I flew out of the Island airport which was a fairly stress-free experience even though my flight was delayed. The more complicated bit was figuring out the bus to get into Manhattan and then the bus was stuck in traffic for quite a while (I found out later I could have taken the train!). I arrived in the city pretty exhausted at around 9pm. I had dinner on my own at the hotel and then went to bed early! The next day I made the short walk around the corner to 2 Park Avenue where the ASME offices are located. Everybody slowly filtered in and we enjoyed a light breakfast while we introduced ourselves. The morning was an introduction to the program and its purpose and objectives, and the afternoon went deeper into the standards for the research itself. I appreciated E4C’s clear desire to go the extra length to collect high quality data.

At the end of the session we went to have happy hour on a rooftop bar called the Monarch. From there we had a view of the empire state building and we stayed until the sun set and the empire state lit up green. This was a chance for us to talk more and get better introduced. I wish that I had more time with these people as they all seam so interesting and equally passionate about this work. This year’s fellows represent six nationalities! After the sun had set and our reservation ended, three of us decided to go up the empire state building. There was a bit of a wait but we were too busy chatting for it to really bother us. The view at the top was incredible. The view looked very different then when I had been up there more than ten years earlier! By the time we came down I was so exhausted I knew that I would not be able to accomplish anything else. Returning to my hotel room before 11 felt a bit anticlimactic, but I had a lot planned for the next day!

Here is an article on the E4C website introducing the fellows. I’m looking forward to a summer full of learning about interesting products, collaborating with great people, connecting with other global development practitioners, and making some written contributions! Ready, set, go!






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February 3, 2017

Ann Arbor Reunion 2.0

From October 26th to 30th I traveled to Ann Arbor for the ACADIA 2016 conference. BeniAtlas was accepted as a project and I was still able to register as a student. I even received one of the student scholarships so that the only expense was the cost of traveling there. Because ACADIA was held in Ann Arbor this year I felt like I had no excuse not to attend! It also meant that I could visit and stay with my good friend Lauren who I lived with when I was in Congo and visited in Ann Arbor last year. I also got to meet her husband Ben. Once again I stopped at my parents place to pick up the van. Once again I left my passport in Toronto and had to go back and get it (so mad at myself!!)! Once again I dropped in on Katelynn and Mike in Windsor before heading across the border. This time I had no trouble at the border! Hooray for having a more official reason for traveling! I arrived at Lauren’s quite late but we still chatted for an hour or so to catch up a bit on life. I knew already that this time with her would be too short.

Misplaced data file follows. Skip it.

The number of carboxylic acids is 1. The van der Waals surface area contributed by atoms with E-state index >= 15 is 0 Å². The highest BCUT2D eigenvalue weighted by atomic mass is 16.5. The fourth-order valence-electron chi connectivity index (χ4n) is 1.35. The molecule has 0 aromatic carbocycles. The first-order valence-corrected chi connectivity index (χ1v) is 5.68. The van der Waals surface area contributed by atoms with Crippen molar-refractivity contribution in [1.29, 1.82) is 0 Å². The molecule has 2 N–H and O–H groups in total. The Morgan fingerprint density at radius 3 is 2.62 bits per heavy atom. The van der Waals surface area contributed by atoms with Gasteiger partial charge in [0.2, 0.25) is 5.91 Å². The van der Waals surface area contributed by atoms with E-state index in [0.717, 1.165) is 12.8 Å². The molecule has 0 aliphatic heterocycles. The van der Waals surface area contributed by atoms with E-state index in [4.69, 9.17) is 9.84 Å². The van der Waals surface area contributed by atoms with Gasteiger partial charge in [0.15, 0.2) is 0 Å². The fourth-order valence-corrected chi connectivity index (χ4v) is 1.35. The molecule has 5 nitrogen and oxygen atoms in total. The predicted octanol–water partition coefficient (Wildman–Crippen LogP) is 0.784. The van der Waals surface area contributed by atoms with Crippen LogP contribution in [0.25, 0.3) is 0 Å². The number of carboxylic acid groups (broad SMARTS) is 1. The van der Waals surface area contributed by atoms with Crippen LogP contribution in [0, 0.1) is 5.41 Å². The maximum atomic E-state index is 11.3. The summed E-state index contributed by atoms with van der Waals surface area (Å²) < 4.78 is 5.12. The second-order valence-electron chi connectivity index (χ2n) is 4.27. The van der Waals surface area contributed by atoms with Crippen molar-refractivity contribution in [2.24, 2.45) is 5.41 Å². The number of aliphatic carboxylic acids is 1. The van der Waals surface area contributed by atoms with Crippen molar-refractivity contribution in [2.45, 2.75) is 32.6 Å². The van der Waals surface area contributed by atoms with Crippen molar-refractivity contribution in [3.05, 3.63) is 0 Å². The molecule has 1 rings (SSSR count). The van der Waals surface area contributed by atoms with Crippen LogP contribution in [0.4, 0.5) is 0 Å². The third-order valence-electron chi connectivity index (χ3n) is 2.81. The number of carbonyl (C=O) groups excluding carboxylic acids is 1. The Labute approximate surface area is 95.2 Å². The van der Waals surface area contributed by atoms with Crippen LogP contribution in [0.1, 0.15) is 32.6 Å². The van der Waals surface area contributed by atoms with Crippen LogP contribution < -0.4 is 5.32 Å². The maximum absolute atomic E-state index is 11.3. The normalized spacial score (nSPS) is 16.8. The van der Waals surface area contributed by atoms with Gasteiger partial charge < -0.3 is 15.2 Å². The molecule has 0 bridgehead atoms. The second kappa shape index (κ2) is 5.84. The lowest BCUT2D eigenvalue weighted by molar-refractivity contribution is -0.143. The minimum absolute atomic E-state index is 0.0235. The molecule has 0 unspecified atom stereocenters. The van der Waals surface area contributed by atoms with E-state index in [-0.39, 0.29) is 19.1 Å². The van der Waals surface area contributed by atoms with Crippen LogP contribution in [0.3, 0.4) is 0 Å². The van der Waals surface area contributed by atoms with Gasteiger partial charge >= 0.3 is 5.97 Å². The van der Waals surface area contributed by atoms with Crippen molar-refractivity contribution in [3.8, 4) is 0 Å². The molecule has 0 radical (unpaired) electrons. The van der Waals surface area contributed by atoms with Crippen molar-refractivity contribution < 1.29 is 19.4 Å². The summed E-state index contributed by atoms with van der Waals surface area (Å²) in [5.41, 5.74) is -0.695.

Feeling very at home on what used to be Jon and Kate’s couch!

I spent the next three days attending conference sessions and events. I will outline my favourite presentations/projects in my next post! On Friday evening Ben and Lauren took me out for dinner. After a long discussion (there are many good places to go in Ann Arbor), we ended up at Zimmermans, a classic deli that is famous for it’s incredible sandwiches. They were as good as advertised! We even stayed for dessert and I tried some delicious spiced hot chocolate. The next day I skipped the morning sessions so that I could spend a bit more time with Lauren and Ben. They took me for breakfast to Cultivate, a cafe/bar/community non-profit where Lauren used to work and where Ben sometimes offers free physics tutoring. Lauren went behind the counter and made me my first ever flat white (yes, please add another shot of espresso to my cappuccino)! I had such a wonderful time conversing with these two incredible people! Lauren was hoping to arrange a time to introduce me to Sush and Morgan, a couple who are friends from their church and have supported the work of the Congo Initiative. We didn’t hear from them and so started walking home, only to run into them on the way! So back we went to the cafe to meet and talk for a little longer! I learned about a small initiative called Neema (meaning Grace in Swahili) that they started along with Jon to provide start-up loans for small businesses in and around Beni, DRC. It goes to show how much you can love and serve a community even from the other side of the world!


Zingerman’s: An Ann Arbor rite of passage


Hanging out at Cultivate

I went back to conference events for that afternoon and evening. We had planned to maybe go to a halloween party with Ben’s physics friends (Ben suggested we could dress up as the two up and one down protons that make up an atom…so awesomely nerdy lol!), but the conference banquet went much later than I thought. Even though I didn’t arrive back at their home until close to 10pm, Lauren and Ben were still up for concluding the evening by watching an episode of Doctor Who! The following morning I joined them at Grace Church and then afterwards began the long solitary drive home. What a fantastic few days! The conference was inspiring and you will hear more about it shortly! From now on I am trying to separate my personal posts from posts relating to design or research.